Of the more than 35,000 babies born to Kansas women last year, 1 in 10 of the mothers said they smoked while pregnant, a new state report said.
And even though the number who smoked while pregnant decreased from 2016, the state is still far from meeting national health goals.
The statistics were released this week in a preliminary birth report for 2017 from the Kansas Department of Health and Environment.
Of the 36,483 reported births to Kansas mothers last year, there were 3,685 where the mother admitted to smoking cigarettes while pregnant. That 10.1 percent of births where cigarette status was know was down a tenth of a percent from the previous year, or just under 200 births.
That's still more than seven times the goal of 1.4 percent in Healthy People 2020, a national initiative of the Department of Health and Human Services.
Smoking while pregnant has been linked to premature birth, low birth weight and various disorders, the Centers for Disease Control and Prevention states.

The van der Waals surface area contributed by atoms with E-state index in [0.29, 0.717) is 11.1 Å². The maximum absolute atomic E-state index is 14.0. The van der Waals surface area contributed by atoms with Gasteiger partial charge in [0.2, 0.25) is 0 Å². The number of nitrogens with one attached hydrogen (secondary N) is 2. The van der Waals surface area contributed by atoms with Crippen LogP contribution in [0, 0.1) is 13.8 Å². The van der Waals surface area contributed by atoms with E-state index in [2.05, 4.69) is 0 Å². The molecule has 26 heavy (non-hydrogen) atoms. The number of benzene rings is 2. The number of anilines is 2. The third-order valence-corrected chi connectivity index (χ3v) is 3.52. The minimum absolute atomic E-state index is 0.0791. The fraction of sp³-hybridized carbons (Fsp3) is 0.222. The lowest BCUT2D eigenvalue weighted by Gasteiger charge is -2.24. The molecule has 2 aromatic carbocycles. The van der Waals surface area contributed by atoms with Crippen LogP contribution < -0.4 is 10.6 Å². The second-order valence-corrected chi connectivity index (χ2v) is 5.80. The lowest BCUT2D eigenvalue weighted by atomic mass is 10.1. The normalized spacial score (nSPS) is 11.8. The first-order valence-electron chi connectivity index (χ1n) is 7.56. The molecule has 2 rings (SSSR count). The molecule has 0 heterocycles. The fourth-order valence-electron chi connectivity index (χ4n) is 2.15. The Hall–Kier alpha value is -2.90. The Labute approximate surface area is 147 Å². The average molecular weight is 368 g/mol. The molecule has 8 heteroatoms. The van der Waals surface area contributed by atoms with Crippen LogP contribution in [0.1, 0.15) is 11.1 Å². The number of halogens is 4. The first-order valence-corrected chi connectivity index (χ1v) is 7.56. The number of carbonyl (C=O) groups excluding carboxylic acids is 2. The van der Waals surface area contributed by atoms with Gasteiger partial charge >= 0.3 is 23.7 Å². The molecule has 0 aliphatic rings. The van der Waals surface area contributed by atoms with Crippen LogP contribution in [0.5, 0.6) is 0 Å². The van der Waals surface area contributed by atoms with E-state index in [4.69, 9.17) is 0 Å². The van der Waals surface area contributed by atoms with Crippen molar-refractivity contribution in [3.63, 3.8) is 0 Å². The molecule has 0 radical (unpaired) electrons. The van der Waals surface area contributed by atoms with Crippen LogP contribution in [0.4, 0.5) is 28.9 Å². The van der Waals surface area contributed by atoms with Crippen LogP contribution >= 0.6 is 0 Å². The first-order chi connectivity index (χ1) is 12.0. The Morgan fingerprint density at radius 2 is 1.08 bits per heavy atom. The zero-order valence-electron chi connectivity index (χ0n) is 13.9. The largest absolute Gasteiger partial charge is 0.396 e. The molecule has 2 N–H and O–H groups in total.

Premature births increased from 9.1 percent — or 3,457 births — in 2016 to 9.6 percent last year — or 3,492 births. There were an additional 9,350 early-term births last year. Just under two-thirds of babies born last year were full term.
There was an increase in low birth weight infants, from 7.1 percent of births in 2016 to 7.4 percent last year, or 2,701 babies.
There were fewer out-of-wedlock births and babies born to teen mothers last year. Just over a third of births — or 13,001 — were to unmarried mothers. There were 2,054 babies born to girls and women between 15 and 19 years old.
There were 13 babies born to girls between 10 and 14 years old. An additional 44 babies were born to women aged 45 and older.
More babies were born to women 25 to 29 years old than any other age group, with 11,503. Next highest was the 30 to 34 age group with 10,000.
The state birth rate of 12.5 per 1,000 people was the lowest since Kansas created a centralized Vital Records system in 1911. The lower birth rate is part of a decade-long slide.
Geary County had the highest birth rate at 26.2 births per 1,000 people while Chase County had the lowest at 7.1.
Nearly 1 out of every 5 babies born — or 6,910 — had a Sedgwick County mother. Only Johnson County had more births, at 7,216. Over half of the state's new babies were born in seven counties: Douglas, Geary, Johnson, Leavenworth, Sedgwick, Shawnee and Wyandotte.